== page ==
When you ask a question and sincerely want a quality answer, you transform yourself from being superficial to being concerned. Winning teammates don’t give or accept speeding fines.

You know what speeding fines are? “Oh, I’m fine. He’s fine. We’re fine. Everything’s fine.” Fines are efficient but efficient is never effective when it comes to building stronger and deeper relationships.

Sean GlazeI hope you will pick up a copy of my book, Rapid Teamwork, and share its lessons with the other leaders in your life to help them build effective teams more quickly. 

I hope you will remember to look out your windows and take the time to ask questions of people in your organization to increase your awareness of their dreams, and difficulties.

Strengthening relationships is the first step in strengthening your team and improving the collaborative conversations that will contribute to your success.

Is there a window inviting you to gaze more deeply today?
Photo Credit: Fotolia Vladislav Kochelaevs

About The Author

Articles By sean-glaze
Sean helps smart organizations improve teamwork, boost morale, and create a high-performance culture with fun team building events, entertaining keynotes, and customized workshops  »  View Profile

What People Are Saying

John E. Smith  |  22 Sep 2015  |  Reply


Wow, just wow … this is a seriously impactful post that packs a wealth of personal and professional development into a gripping story and some thoughtful observations.

Several points really grabbed me:

1) “I had assumed he was irresponsible. I assumed he was oversleeping. I had assumed the negative in absence of information.”

We are always hearing about the negative power of assumptions and I am one of many who preach about not assuming things. You have instead provided a powerful story about what happens when you assume. I appreciate you sharing it.

2) “We moved every piece of furniture and we carried boxes and we spent time together eating and laughing like we never would have on the court. They became a closer team off the court by investing in each other.”

A great testimonial to the power of working together, not just on the group goals and activities, but working as a group on things outside the business end of our lives. I know this type of sharing works to create more cohesive and powerful teams because I have experienced it time and again. I wish more people were willing to experience the value of doing things together.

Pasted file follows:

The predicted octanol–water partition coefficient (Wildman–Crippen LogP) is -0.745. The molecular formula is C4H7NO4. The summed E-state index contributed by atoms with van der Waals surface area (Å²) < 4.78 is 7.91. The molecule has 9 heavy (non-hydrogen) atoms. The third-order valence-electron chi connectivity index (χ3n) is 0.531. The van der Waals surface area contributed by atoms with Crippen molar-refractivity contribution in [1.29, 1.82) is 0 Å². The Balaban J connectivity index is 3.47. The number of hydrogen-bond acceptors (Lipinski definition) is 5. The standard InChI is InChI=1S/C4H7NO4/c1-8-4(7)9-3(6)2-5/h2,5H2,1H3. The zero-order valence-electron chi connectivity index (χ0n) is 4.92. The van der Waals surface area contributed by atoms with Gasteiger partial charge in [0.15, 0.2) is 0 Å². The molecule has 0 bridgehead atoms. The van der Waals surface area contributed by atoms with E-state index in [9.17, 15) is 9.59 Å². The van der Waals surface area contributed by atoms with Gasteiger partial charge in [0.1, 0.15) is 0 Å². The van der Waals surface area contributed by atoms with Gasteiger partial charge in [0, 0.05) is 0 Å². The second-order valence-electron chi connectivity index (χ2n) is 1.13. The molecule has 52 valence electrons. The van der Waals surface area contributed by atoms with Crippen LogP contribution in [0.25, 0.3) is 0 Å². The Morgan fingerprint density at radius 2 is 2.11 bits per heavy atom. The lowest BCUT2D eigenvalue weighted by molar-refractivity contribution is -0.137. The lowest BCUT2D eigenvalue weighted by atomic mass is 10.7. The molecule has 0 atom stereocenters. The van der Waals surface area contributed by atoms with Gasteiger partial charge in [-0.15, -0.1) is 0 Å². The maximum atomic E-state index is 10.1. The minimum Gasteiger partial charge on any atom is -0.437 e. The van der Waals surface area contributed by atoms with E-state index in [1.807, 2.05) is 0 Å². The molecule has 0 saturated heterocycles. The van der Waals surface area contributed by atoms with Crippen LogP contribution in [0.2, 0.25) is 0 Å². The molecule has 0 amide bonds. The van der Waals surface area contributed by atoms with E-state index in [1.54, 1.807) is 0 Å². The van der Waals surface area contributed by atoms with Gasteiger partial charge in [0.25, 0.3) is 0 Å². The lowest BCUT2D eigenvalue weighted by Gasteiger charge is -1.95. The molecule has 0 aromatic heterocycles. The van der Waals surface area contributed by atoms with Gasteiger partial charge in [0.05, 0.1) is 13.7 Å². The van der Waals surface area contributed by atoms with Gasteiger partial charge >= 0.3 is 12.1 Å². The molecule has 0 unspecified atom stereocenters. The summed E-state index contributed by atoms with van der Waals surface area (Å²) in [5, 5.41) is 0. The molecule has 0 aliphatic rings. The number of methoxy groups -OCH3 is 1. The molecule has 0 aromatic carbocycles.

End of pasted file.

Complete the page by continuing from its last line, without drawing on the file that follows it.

3) “Winning teammates don’t give or accept speeding fines.”

I love this phrase. It goes to the heart of connecting with others beyond the superficial or mundane and being aware of others in ways that are not always part of our daily routines.

You just sold at least one book … and maybe more. I cannot wait to read more of your thoughts.

Thanks for enhancing my weekday routine with some engaging and useful leadership thinking:)


Sean Glaze  |  22 Sep 2015  |  Reply

Thanks so much for your comments, John –

My experiences as a coach are very much like many managers and leaders in any other organization, and I enjoy sharing my A-Ha moments to help keep others from having to learn the same lessons the hard way!

Hoping the book finds an audience that appreciates and can apply it’s insights!

Will Lukang  |  22 Sep 2015  |  Reply

Assuming things is life greats challenges. It is easy to fall in that trap and the outcome is often damaging. As a leader, it is important for us to take the interest in knowing what is important to our people. We need to touch their heart people was ask them to do something for us. Thanks you for sharing a touching story about Jason.


Sean Glaze  |  23 Sep 2015  |  Reply

Will –
I believe there are “Jasons” all around us, and we only discover the hidden personal stories they have by asking questions and sincerely caring about our coworkers as people…
Thanks for your comment!